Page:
When a lease ends, and a tenant is not going to continue with a new lease, and has given you proper notice of his leaving (usually 60 days when a lease is involved), you’ll have up to 30 days after they’ve moved out in which to return their security deposit. You are allowed to deduct money from this security deposit for any repairs you will need to make to their unit, provided these repairs are not associated with normal wear and tear. If they damaged a washer/dryer, or didn’t report a bathtub leak and it produced damage to the flooring – you can deduct for items like these. But if they did tell you about that leak in a timely manner, and you did nothing about it, then you can’t deduct for any damages associated with the leak.
Vacancy is one of those expenses you must plan on when working on your pro forma income statement for any property you’re considering making an offer on. It’s best to allow conservatively for a one month vacancy per year for each unit in the building (about an 8% rate). If you want to be more conservative, say 10%. In a very slow market, you may need to bump that figure up even more….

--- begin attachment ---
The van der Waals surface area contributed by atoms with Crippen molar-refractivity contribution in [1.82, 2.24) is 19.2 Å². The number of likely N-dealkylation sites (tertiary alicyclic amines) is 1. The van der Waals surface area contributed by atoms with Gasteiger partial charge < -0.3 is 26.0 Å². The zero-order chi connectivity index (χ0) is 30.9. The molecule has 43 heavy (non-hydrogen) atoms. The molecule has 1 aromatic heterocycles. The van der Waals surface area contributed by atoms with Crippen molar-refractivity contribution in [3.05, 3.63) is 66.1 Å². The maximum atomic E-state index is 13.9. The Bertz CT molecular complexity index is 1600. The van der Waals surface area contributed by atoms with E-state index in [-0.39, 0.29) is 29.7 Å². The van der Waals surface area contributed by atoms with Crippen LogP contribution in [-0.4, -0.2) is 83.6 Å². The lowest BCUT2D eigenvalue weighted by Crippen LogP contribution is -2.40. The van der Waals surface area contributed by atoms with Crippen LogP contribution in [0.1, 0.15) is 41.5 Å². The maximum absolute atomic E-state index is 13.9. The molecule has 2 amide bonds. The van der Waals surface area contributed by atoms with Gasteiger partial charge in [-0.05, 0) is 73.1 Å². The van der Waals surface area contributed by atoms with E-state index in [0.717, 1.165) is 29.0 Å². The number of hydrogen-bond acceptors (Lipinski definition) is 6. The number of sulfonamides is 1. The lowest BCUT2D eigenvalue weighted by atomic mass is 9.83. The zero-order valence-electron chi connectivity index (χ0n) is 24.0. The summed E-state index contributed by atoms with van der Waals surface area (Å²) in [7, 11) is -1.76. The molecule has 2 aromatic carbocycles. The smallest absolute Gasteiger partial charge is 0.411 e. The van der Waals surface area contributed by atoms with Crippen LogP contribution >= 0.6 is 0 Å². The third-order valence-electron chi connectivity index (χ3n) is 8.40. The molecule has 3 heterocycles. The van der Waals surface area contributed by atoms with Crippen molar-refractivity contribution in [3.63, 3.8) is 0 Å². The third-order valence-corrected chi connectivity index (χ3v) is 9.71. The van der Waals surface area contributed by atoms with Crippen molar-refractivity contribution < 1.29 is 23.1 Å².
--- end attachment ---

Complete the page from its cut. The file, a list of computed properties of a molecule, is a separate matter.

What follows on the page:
Other features to look for in your rental property search
There are a number of other features that will affect the value of any rental property. It’s always best if you can locate properties that have separate meters for electric service for each unit. Also, and even better, is if the property has separate heating systems for each unit. It’s always best if the tenant can pay exactly what they use in terms of heat, hot water and electricity, rather than when a property only has one heating plant, for example, and you charge them an increased rent based on the estimated heating cost from their unit.
In addition, it’s always better when a property has it’s own on-site parking area than not. Tenants value discreet parking spaces for themselves and their family very highly.
Who pays for snow removal, shoveling sidewalks and walkways?
You’ll also want to figure out what the common areas of any property are, and how you’ll be maintaining them. Will you do it yourself? Will you hire a manager? Or possibly a contractor/superintendent? Many landlords will designate a tenant they trust to perform these services in return for a break in rent.
photos courtesy of thehappiercompany.com, keysinvestorsalert.com, stamfordadvocate.com